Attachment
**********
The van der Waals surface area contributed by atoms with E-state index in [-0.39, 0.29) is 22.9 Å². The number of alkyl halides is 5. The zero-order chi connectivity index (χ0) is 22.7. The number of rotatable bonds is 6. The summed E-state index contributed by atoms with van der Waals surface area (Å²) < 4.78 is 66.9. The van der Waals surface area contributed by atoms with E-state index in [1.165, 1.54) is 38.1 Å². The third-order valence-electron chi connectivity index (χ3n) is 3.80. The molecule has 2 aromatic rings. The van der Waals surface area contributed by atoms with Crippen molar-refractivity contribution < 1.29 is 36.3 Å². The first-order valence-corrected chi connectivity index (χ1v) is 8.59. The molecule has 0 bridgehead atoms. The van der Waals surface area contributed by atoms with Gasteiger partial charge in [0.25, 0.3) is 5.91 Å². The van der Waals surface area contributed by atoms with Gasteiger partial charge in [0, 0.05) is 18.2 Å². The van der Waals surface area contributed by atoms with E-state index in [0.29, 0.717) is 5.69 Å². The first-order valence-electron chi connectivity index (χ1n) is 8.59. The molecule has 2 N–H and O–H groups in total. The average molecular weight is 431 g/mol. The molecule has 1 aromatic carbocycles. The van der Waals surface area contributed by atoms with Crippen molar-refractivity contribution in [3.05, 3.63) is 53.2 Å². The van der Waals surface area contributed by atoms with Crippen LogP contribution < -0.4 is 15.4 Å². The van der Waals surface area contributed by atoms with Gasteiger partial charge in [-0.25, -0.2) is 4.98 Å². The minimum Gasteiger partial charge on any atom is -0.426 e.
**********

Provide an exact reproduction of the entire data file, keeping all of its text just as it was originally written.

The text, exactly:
The van der Waals surface area contributed by atoms with E-state index in [-0.39, 0.29) is 22.9 Å². The number of alkyl halides is 5. The zero-order chi connectivity index (χ0) is 22.7. The number of rotatable bonds is 6. The summed E-state index contributed by atoms with van der Waals surface area (Å²) < 4.78 is 66.9. The van der Waals surface area contributed by atoms with E-state index in [1.165, 1.54) is 38.1 Å². The third-order valence-electron chi connectivity index (χ3n) is 3.80. The molecule has 2 aromatic rings. The van der Waals surface area contributed by atoms with Crippen molar-refractivity contribution < 1.29 is 36.3 Å². The first-order valence-corrected chi connectivity index (χ1v) is 8.59. The molecule has 0 bridgehead atoms. The van der Waals surface area contributed by atoms with Gasteiger partial charge in [0.25, 0.3) is 5.91 Å². The van der Waals surface area contributed by atoms with Gasteiger partial charge in [0, 0.05) is 18.2 Å². The van der Waals surface area contributed by atoms with E-state index in [0.29, 0.717) is 5.69 Å². The first-order valence-electron chi connectivity index (χ1n) is 8.59. The molecule has 2 N–H and O–H groups in total. The average molecular weight is 431 g/mol. The molecule has 1 aromatic carbocycles. The van der Waals surface area contributed by atoms with Crippen molar-refractivity contribution in [3.05, 3.63) is 53.2 Å². The van der Waals surface area contributed by atoms with Crippen LogP contribution < -0.4 is 15.4 Å². The van der Waals surface area contributed by atoms with Gasteiger partial charge in [-0.25, -0.2) is 4.98 Å². The minimum Gasteiger partial charge on any atom is -0.426 e.